#filmtime: “Portrait of a Lady on Fire”

This week dedicated to women in art ends with a focus on contemporary cinema. We present you “Portrait of a Lady on Fire” (2019), directed by Céline Sciamma.

According to Sciamma, the cinema is a bourgeoise industry, and as such new characters and new forms of representation are to be sought in order to engage with a young public that is increasingly absent from film theatres. This film perfectly encapsulates the director’s artistic ethics, as it tells the story of Marianne (Noémie Merlant), a young painter that is commissioned the marriage portrait of Héloïse (Adèle Haenel), who refuses to pose for any painter. Marianne is thus hired to secretly portray her, whilst seemingly only keeping Héloïse company. Set at the end of the 19th century in a remote mansion on the Brittany coast, the film presents the slow, subtle development of the main characters’ love, with an (almost) all-female cast. Sciamma realises a powerful (and empowering) portrait of femininity, that culminates in the chorus scene of the village women singing around a bonfire, which evokes witchcraft, power and sorority.

The film is essentially concerned with the gaze, and its related issues. In the first place, the way the director frames the scenes, with an abundance of close-ups that present women as existing in their own right, acts as reversal of the male gaze. Sciamma plays a lot with gazes, reciprocity and point-of-view shots, creating a silent dialogue which reflects the evolution in the protagonists’ sentiment, from insecure interest to reciprocal understanding and desire. Highly significant, and symbolically evoking the whole film, is one scene at the beginning. After verbally presenting and repeatedly mentioning Héloïse and her story, she is finally visually introduced. The suspense and tension build up as we see her, in a point-of-view shot from Marianne’s eyes, captured from behind as she walks covered in a hooded cloak. As she moves, the hood falls down to reveal her blonde hair, her face still hidden. Héloïse then starts running towards the sea and the cliff, seemingly to jump off it. However, at last she turns her head towards us, Marianne and the viewers, fulfilling the desire, which has built up until now, to discover her striking, moving glance that reveals her longing for freedom.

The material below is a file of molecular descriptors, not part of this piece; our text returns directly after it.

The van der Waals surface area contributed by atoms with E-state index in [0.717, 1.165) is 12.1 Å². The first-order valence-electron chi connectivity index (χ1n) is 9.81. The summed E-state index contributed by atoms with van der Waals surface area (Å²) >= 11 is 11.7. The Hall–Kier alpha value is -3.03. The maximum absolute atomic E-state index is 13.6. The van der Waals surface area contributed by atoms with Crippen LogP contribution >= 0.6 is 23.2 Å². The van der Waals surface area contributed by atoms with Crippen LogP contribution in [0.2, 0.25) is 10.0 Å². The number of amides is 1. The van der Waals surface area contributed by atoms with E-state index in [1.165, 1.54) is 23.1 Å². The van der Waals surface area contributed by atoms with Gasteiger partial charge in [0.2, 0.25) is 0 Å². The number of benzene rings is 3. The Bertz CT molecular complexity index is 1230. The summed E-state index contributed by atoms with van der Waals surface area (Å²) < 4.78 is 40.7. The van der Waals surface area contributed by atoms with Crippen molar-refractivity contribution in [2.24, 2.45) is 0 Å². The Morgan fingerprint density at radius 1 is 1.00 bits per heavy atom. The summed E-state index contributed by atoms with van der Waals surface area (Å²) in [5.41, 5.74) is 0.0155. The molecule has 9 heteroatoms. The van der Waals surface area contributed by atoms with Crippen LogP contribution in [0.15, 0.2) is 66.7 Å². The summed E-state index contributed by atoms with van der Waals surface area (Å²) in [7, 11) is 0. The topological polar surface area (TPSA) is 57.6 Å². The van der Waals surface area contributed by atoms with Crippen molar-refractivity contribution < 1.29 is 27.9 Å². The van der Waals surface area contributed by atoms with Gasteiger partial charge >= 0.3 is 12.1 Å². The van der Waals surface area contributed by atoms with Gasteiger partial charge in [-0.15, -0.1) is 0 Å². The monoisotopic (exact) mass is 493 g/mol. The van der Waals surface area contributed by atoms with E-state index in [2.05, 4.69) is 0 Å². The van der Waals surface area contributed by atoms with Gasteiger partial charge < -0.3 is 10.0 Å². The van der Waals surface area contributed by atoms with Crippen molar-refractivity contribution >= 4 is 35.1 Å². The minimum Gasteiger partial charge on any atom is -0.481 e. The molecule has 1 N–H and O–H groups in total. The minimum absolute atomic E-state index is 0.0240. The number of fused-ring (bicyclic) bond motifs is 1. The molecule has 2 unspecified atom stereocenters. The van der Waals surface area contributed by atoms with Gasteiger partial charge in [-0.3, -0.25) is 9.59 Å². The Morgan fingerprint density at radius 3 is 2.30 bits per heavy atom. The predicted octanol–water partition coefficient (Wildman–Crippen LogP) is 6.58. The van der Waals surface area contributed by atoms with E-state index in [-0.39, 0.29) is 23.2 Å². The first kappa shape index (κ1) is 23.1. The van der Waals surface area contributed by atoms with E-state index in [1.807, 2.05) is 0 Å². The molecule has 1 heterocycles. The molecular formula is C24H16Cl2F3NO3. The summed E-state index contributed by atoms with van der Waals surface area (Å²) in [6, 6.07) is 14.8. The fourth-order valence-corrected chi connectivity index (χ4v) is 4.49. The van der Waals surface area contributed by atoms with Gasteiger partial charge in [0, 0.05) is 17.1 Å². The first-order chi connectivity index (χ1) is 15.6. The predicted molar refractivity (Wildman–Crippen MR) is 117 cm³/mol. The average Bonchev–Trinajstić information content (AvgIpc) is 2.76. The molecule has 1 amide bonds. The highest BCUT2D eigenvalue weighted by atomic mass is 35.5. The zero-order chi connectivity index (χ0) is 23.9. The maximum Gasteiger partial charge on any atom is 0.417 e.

The exceptionally curated music score makes use of classical music to elevate limited key moments in the film, while most scenes are silent. This allows for an even greater focus on the images, on the exchange of glances between Marianne and Héloïse particularly, which occupies a significant part of the film but perfectly renders, without the need for words, their emotional turmoil. The stunning visuals and the warm colour palette function to characterise each woman’s personality and reflect their inner world, creating parallels with natural elements. Tellingly, Héloïse mostly wears blue, bringing the viewer’s mind to the sea, whereas Marianne’s clothes are distinguished by more earthy colours, such as rich reds and oranges, reminiscent of fire. Ultimately, this picture, a love letter to art and feminine creativity, revolves around gaze, to reflect on the way we are observed and how we in turn observe ourselves and others, revealing the tense choreography that this involves.

Have you seen this film? What did you think of it? We’d love to hear about your favourite female auteurs and films! Check out our Instagram stories, over the weekend we’ll be sharing a selection of our (and yours) favourite films directed by women

Published by Bianca Callegaro

Bianca Callegaro is the co-founder, editor and manager of Art Gate blog. She is currently studying History of Art with Film and Television Studies (MA) at the University of Glasgow. She is a columnist for Glasgow University Magazine and volunteers as a museum guide at the Hunterian Art Gallery.